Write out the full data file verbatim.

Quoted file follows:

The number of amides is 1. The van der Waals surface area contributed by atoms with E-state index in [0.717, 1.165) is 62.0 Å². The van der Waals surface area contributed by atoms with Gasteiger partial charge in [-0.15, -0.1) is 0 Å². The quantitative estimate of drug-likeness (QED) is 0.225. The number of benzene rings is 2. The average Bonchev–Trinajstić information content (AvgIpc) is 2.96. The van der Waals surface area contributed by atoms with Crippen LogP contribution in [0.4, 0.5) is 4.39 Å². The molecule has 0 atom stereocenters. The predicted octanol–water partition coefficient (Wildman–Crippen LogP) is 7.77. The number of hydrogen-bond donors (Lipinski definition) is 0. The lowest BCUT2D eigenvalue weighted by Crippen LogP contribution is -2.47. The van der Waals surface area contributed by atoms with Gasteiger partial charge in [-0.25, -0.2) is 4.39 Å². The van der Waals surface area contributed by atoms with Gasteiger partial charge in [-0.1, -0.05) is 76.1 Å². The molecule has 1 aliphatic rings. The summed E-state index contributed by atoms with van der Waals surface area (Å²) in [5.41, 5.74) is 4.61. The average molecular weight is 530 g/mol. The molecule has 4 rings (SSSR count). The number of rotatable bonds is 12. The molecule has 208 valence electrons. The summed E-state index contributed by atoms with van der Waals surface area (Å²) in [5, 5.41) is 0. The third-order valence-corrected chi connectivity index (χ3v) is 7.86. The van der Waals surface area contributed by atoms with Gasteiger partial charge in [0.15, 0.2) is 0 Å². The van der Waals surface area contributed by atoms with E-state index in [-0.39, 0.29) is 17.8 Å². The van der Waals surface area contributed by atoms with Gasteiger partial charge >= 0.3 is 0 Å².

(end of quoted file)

The number of amides is 1. The van der Waals surface area contributed by atoms with E-state index in [0.717, 1.165) is 62.0 Å². The van der Waals surface area contributed by atoms with Gasteiger partial charge in [-0.15, -0.1) is 0 Å². The quantitative estimate of drug-likeness (QED) is 0.225. The number of benzene rings is 2. The average Bonchev–Trinajstić information content (AvgIpc) is 2.96. The van der Waals surface area contributed by atoms with Crippen LogP contribution in [0.4, 0.5) is 4.39 Å². The molecule has 0 atom stereocenters. The predicted octanol–water partition coefficient (Wildman–Crippen LogP) is 7.77. The number of hydrogen-bond donors (Lipinski definition) is 0. The lowest BCUT2D eigenvalue weighted by Crippen LogP contribution is -2.47. The van der Waals surface area contributed by atoms with Gasteiger partial charge in [-0.25, -0.2) is 4.39 Å². The van der Waals surface area contributed by atoms with Gasteiger partial charge in [-0.1, -0.05) is 76.1 Å². The molecule has 1 aliphatic rings. The summed E-state index contributed by atoms with van der Waals surface area (Å²) in [5.41, 5.74) is 4.61. The average molecular weight is 530 g/mol. The molecule has 4 rings (SSSR count). The number of rotatable bonds is 12. The molecule has 208 valence electrons. The summed E-state index contributed by atoms with van der Waals surface area (Å²) in [5, 5.41) is 0. The third-order valence-corrected chi connectivity index (χ3v) is 7.86. The van der Waals surface area contributed by atoms with Gasteiger partial charge in [0.15, 0.2) is 0 Å². The van der Waals surface area contributed by atoms with E-state index in [-0.39, 0.29) is 17.8 Å². The van der Waals surface area contributed by atoms with Gasteiger partial charge >= 0.3 is 0 Å².